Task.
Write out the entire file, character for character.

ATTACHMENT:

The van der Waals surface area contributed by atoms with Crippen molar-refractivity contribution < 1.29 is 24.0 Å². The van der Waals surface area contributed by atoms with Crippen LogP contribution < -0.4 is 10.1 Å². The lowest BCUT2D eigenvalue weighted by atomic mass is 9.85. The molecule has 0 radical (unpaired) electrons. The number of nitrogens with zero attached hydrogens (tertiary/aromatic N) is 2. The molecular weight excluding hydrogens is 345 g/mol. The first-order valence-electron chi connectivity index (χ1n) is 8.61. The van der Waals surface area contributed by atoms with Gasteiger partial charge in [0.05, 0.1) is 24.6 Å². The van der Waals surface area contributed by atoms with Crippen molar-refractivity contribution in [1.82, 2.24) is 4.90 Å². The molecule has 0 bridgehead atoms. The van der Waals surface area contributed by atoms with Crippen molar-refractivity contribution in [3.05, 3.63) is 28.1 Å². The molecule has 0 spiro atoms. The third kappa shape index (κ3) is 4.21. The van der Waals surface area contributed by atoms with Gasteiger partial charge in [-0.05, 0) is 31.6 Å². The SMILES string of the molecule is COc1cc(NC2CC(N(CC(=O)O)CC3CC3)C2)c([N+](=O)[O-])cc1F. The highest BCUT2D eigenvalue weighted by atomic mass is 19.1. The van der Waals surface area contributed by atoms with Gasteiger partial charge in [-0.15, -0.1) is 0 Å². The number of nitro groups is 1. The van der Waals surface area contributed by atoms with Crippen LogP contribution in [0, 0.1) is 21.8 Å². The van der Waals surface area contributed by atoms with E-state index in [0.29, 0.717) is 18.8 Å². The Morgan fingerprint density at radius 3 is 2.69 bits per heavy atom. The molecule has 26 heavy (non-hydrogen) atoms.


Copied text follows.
The van der Waals surface area contributed by atoms with Crippen molar-refractivity contribution < 1.29 is 24.0 Å². The van der Waals surface area contributed by atoms with Crippen LogP contribution < -0.4 is 10.1 Å². The lowest BCUT2D eigenvalue weighted by atomic mass is 9.85. The molecule has 0 radical (unpaired) electrons. The number of nitrogens with zero attached hydrogens (tertiary/aromatic N) is 2. The molecular weight excluding hydrogens is 345 g/mol. The first-order valence-electron chi connectivity index (χ1n) is 8.61. The van der Waals surface area contributed by atoms with Gasteiger partial charge in [0.05, 0.1) is 24.6 Å². The van der Waals surface area contributed by atoms with Crippen molar-refractivity contribution in [1.82, 2.24) is 4.90 Å². The molecule has 0 bridgehead atoms. The van der Waals surface area contributed by atoms with Crippen molar-refractivity contribution in [3.05, 3.63) is 28.1 Å². The molecule has 0 spiro atoms. The third kappa shape index (κ3) is 4.21. The van der Waals surface area contributed by atoms with Gasteiger partial charge in [-0.05, 0) is 31.6 Å². The SMILES string of the molecule is COc1cc(NC2CC(N(CC(=O)O)CC3CC3)C2)c([N+](=O)[O-])cc1F. The highest BCUT2D eigenvalue weighted by atomic mass is 19.1. The van der Waals surface area contributed by atoms with Gasteiger partial charge in [-0.15, -0.1) is 0 Å². The number of nitro groups is 1. The van der Waals surface area contributed by atoms with Crippen LogP contribution in [0, 0.1) is 21.8 Å². The van der Waals surface area contributed by atoms with E-state index in [0.29, 0.717) is 18.8 Å². The Morgan fingerprint density at radius 3 is 2.69 bits per heavy atom. The molecule has 26 heavy (non-hydrogen) atoms.